Published: 2020-07-23

Benign peripheral nerve sheath tumor-varied clinical presentation

Saravana Kumar, Divya Kumar


Peripheral nerve sheath tumors (PNST) are a group of heterogeneous, often benign and a rare condition that originates from the neuroectodermal or neural crest and display features that mirror the elements of the nerve. Schwannomas are one such peripheral nerve sheath tumors which entirely are made up of benign neoplastic Schwann cells. The objective of this case report is to highlight the diverse clinical presentations of these swellings. In this presentation, reporting three cases of PNST in which two presented with neurological symptoms of paraesthesia and pain and one who was asymptomatic swelling over his neck. All of whom were diagnosed with an alternate soft tissue swelling post clinical examination and taken up for excision as there were no significant clinical evidence for imaging. Intra-operatively we noted that all were closely related to the peripheral nerve of that anatomical region. Histopathological study revealed it to be PNST. PNST and schwannoma in particular although an entity that is not so common to come across in the surgical clinic we need to have and high indices of suspicion when associated close to peripheral nerves and symptomatic of a nerve involvement as we discuss here below.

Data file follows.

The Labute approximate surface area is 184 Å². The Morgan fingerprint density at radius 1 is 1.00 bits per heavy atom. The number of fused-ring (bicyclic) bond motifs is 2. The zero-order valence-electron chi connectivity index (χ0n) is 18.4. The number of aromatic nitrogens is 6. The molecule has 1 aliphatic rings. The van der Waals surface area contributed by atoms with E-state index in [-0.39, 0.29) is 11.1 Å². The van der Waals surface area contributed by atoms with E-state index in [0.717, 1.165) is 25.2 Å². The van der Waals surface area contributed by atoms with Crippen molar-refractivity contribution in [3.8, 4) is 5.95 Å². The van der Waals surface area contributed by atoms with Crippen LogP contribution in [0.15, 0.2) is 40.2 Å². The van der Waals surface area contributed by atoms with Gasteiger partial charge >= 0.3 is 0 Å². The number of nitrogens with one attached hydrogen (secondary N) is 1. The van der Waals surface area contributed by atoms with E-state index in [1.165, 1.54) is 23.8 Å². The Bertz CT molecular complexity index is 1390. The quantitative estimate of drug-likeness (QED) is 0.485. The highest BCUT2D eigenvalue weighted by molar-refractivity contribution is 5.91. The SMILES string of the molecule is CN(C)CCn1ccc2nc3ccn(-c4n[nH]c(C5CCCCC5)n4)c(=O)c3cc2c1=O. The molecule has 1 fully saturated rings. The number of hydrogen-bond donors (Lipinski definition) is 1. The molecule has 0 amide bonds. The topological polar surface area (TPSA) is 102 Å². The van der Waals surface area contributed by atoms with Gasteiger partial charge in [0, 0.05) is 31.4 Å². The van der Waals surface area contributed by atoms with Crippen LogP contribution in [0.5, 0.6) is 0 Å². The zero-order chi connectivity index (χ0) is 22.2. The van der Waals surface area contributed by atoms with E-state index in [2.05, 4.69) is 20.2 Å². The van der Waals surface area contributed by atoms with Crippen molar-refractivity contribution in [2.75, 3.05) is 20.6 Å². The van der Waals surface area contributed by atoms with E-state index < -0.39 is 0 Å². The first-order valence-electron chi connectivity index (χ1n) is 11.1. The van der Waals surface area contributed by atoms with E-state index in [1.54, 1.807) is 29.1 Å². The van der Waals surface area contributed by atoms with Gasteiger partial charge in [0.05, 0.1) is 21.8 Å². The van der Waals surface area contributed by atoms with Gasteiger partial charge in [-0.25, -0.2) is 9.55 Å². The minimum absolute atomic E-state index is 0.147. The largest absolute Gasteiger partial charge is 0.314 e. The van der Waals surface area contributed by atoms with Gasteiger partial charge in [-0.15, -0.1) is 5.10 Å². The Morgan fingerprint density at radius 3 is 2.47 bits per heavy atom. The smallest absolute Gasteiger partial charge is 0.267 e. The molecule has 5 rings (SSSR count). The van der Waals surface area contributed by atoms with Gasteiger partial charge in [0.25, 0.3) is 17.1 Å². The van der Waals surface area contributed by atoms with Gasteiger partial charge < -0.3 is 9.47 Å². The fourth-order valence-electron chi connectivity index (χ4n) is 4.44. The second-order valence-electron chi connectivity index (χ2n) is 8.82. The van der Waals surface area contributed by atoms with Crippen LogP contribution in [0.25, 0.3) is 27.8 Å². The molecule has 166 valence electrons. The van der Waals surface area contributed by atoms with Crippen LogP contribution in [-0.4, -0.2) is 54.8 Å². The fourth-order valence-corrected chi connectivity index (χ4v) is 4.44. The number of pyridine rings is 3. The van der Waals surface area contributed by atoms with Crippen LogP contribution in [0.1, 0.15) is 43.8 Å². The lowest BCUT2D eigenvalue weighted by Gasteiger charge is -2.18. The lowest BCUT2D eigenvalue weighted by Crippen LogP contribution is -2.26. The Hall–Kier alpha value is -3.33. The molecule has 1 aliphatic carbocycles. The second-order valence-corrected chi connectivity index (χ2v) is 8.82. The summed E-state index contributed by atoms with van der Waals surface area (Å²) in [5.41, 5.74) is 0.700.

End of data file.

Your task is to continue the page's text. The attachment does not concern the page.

Schwannoma, Nerve sheath tumors, Neurilemmoma

Full Text:



Jiang S, Shen H, Lu H. Multiple schwannomas of the digital nerves and common palmar digital nerves: An unusual case report of multiple schwannomas in one hand. Medicine (Baltimore). 2019;98(10):e14605.

Adani R, Baccarani A, Guidi E, Tarallo L. Schwannomas of the upper extremity: Diagnosis and treatment. Chir Organi Mov. 2008;92:85-8.

Dasgupta TK, Brasfield RD, Strong EW, Hajdu SI. Benign solitary schwannomas (neurilemomas). Cancer. 1969;24:355-66.

Kuo YL, Yao WJ, Chiu HY. Role of sonography in the preoperative assessment of neurilemmoma. J Clin Ultrasound. 2005;33:87-9.

Hirai T, Kobayashi H, Akiyama T, Okuma T, Oka H, Shinoda Y, et al. Predictive factors for complications after surgical treatment for schwannomas of the extremities. BMC Musculoskelet Disord. 2019;20:166.

Goldblum JR, Folpe AL, Sharon W. Enzinger and Weiss’s soft tissue tumors. 6th ed. Philadelphia, PA: Saunders/Elsevier. 2013: 813-829.

Kim DH, Murovich JA, Tiel RL, Moes G, Kline DG. A series of 397 peripheral neural sheath tumors: 30-year experience at Louisiana State University Health Sciences Center. J Neurosurg. 2005;102:246-55.

Kececi Y, Gurler T, Gundogan H, Bilkay U, Cagdas A. Benign schwannomas located in the upper arm. Ann Plast Surg. 1997;39:100-2.

Rockwell G, Achilleas T, Salama S. Schwannoma of the hand and wrist. Plast Reconstr Surg. 2003;111(3):1227-32.

Nawabi DH, Sinisi M. Schwannoma of the posterior tibial nerve: the problem of delay in diagnosis. J Bone Joint Surg Br. 2007;89:814-6.

Knight DMA, Birch R, Pringle J. Benign solitary schwannoma. J Bone Joint Surg Br. 2007;89(3):382-7.

Kim SM, Seo SW, Lee JY, Sung KS. Surgical outcome of schwannomas arising from major peripheral nerves in the lower limb. Int Orthop. 2012;36(8):1721-5.

Beaman FD, Kransdorf MJ, Menke DM. Schwannoma: radiologic-pathologic correlation. Radiographics. 2004;24:1477-81.